RALEIGH – Political insiders in Raleigh are used to thinking that the North Carolina Senate will be an inevitable source of Democratic power. Unlike the House, it hasn’t been in Republican hands in more than a century. After a scare in the GOP surge of 1994, when Democrats retained only a 26-24 majority, Senate President Pro Tem Marc Basnight and others had masterminded a massive effort to outraise and outrecruit the Republicans, who gave up ground in each of the next two election cycles and ended up with a paltry 15 seats out of 50.
According to veteran political observer John Davis of NC FREE, the Senate maps throughout the 1990s actually afforded the GOP a fair shot at parity with the Democrats, with 19 seats strongly or leaning Republican, 17 strongly or leaning Democratic, and 14 swing seats. But the Republican predicament was worse than these numbers appear. In most of the “swing” seats, Democrats enjoyed a natural advantage in registration and voting behavior, protected by creative redistricting that stuffed Republican-leaning districts with extra voters and drained Democratic ones while sprinkling in a sufficient number of minority voters to give incumbents the edge.
Thus, while Republicans won almost as many votes in Senate elections in 2000 as did the Democrats, they still managed only 15 seats.
Not satisfied by the close-run nature of some of their victories, the Democratic majority in 2001 set out to redistrict the Republicans out of any reasonable contention of winning a majority. This proved to be a fatal error, precipitating the legal challenge that ultimately led to Superior Court Knox Jenkins redrawing the Senate map a few weeks ago. When Davis analyzed the 2001 map, he estimated that Democrats could claim strong or leaning positions in 28 districts – well beyond that needed for control. The 6 swing seats, in other words, didn’t matter; even if the GOP improbably won all 6, they couldn’t win the game.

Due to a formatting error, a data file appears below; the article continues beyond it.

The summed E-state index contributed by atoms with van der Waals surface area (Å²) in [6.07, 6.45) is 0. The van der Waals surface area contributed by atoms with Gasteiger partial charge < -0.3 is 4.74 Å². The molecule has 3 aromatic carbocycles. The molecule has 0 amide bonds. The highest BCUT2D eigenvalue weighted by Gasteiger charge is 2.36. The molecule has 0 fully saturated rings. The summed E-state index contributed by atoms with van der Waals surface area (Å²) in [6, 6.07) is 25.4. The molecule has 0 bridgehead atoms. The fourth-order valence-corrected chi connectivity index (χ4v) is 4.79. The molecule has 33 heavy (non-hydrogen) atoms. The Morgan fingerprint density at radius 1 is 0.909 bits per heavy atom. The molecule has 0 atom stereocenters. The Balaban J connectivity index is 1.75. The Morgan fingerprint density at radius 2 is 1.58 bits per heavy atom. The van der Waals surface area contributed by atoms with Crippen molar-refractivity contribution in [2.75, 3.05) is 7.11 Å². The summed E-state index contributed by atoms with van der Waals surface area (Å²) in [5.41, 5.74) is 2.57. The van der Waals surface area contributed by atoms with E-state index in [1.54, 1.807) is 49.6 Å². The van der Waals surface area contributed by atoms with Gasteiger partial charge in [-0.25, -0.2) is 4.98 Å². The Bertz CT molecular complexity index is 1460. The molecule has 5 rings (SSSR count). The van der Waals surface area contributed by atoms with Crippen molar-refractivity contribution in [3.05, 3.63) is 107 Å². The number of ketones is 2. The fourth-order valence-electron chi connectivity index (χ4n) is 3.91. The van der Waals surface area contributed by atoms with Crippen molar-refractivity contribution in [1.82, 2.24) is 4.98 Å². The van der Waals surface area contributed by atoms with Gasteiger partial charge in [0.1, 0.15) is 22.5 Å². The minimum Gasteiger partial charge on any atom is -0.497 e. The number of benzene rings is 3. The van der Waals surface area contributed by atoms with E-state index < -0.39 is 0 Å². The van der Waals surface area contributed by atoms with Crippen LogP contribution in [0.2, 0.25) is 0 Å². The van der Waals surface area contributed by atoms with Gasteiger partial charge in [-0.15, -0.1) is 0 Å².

The Jenkins map is very different, and was based on a Republican alternative submitted to the court. It is not a Republican gerrymander however, despite the red-faced denunciations of some Democratic leaders and their unknowing media parrots. Davis pegs the seats as 22 Democratic-leaning, 22 Republican-leaning, and 6 swings. My own analysis, about which I wrote yesterday, is virtually the same: 21 strongly or moderately Democratic, 23 strongly or moderately Republican, and 6 swings. Let me describe my swing districts, and how I think they “tilt”
• The Coastal Couple – These include District 2, now represented by Democrat Scott Thomas and encompassing Craven, Pamlico, and Carteret counties; and District 6, encompassing Onslow and Jones counties. The latter district includes the home of incumbent Democrat Kever Clark, who was just appointed to serve out the term of the late Luther Jordan.
Both of these areas are trending Republican as conservative Democrats and independents join lifelong Republican retirees from Northern states in the party’s base vote. I classify both seats, although they are very competitive, as tilting to the GOP. But strong African-American turnout, particularly in Clark’s district, could shift the outcome.